By Shanon Quinn
Moscow-Pullman Daily News, Moscow, Idaho.
The number of women in the U.S. workforce has increased dramatically during the past 50 years, but women are still vastly underrepresented in STEM fields, according to the United States Department of Commerce.
More than 75 percent of jobs in the areas of science, technology, engineering and mathematics are held by men. The percentage has gone unchanged throughout the past decade despite efforts to recruit more women into such fields.
There may be several factors relating to the gender gap, including a lack of female role models, gender stereotyping and a lack of family-friendly flexibility in the fields, according the department’s report, “Women in STEM: A Gender Gap to Innovation.” Regardless of the cause, the report’s authors said their findings are clear: There is a need to encourage and support women in STEM.
Alyssa Norris works at Washington State University as a mentor coordinator for the Women’s Mentoring Program, which she said pairs 15-25 students per year with professionals in their field.
“The dropout rate for women in engineering, even at WSU, is just phenomenal,” Norris said. “The girls who participate in this mentor program, almost none of them drop out. We have a very high retention rate among the people who participate in this program.”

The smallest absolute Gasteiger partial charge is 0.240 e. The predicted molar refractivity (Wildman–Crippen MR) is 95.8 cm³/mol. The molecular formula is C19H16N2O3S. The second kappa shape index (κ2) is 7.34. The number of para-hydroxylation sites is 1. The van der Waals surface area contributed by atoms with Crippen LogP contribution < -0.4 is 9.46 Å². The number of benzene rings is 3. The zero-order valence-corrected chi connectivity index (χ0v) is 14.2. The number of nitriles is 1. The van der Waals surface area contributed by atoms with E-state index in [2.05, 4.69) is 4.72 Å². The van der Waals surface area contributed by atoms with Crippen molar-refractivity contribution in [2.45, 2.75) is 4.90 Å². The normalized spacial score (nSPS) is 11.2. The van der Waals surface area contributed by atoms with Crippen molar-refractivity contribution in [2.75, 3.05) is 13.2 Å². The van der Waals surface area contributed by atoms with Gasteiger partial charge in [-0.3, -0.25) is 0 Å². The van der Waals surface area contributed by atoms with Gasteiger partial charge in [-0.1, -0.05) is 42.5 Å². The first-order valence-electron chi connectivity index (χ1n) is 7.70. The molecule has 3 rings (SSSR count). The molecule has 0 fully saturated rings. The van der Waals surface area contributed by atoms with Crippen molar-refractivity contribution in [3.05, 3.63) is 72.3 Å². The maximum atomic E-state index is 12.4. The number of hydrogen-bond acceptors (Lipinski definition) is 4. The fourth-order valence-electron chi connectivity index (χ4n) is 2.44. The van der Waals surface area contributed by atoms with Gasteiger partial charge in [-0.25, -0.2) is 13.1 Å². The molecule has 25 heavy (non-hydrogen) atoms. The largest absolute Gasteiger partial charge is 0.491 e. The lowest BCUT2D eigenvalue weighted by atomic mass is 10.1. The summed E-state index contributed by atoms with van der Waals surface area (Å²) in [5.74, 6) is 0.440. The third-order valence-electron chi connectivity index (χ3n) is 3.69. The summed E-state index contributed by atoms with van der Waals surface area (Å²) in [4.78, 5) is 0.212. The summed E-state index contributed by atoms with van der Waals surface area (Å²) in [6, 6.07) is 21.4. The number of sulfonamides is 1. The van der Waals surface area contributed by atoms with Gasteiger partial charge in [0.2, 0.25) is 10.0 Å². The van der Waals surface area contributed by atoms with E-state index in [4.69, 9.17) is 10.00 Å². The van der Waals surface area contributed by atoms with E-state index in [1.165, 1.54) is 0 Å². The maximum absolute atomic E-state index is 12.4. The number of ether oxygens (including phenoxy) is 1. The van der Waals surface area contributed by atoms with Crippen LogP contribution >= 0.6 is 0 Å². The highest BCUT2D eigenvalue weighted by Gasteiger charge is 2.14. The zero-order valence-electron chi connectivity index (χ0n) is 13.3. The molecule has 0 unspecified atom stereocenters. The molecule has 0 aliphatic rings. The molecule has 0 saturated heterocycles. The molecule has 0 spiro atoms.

The program has been in existence for about a decade and is beneficial to students in many ways, she said.
“The No. 1 benefit that I personally got, and a lot of girls have, is the opportunity to talk to someone who’s gone through what you’re going through,” she said. “… Particularly in engineering, just having someone to talk to who can relate to you is very helpful.”
Across the state line at the University of Idaho, Alyssa Ertel, president of the UI’s chapter of the Society of Women Engineers, is halfway through her chemical engineering degree thanks to her own inspiration and encouragement while in high school.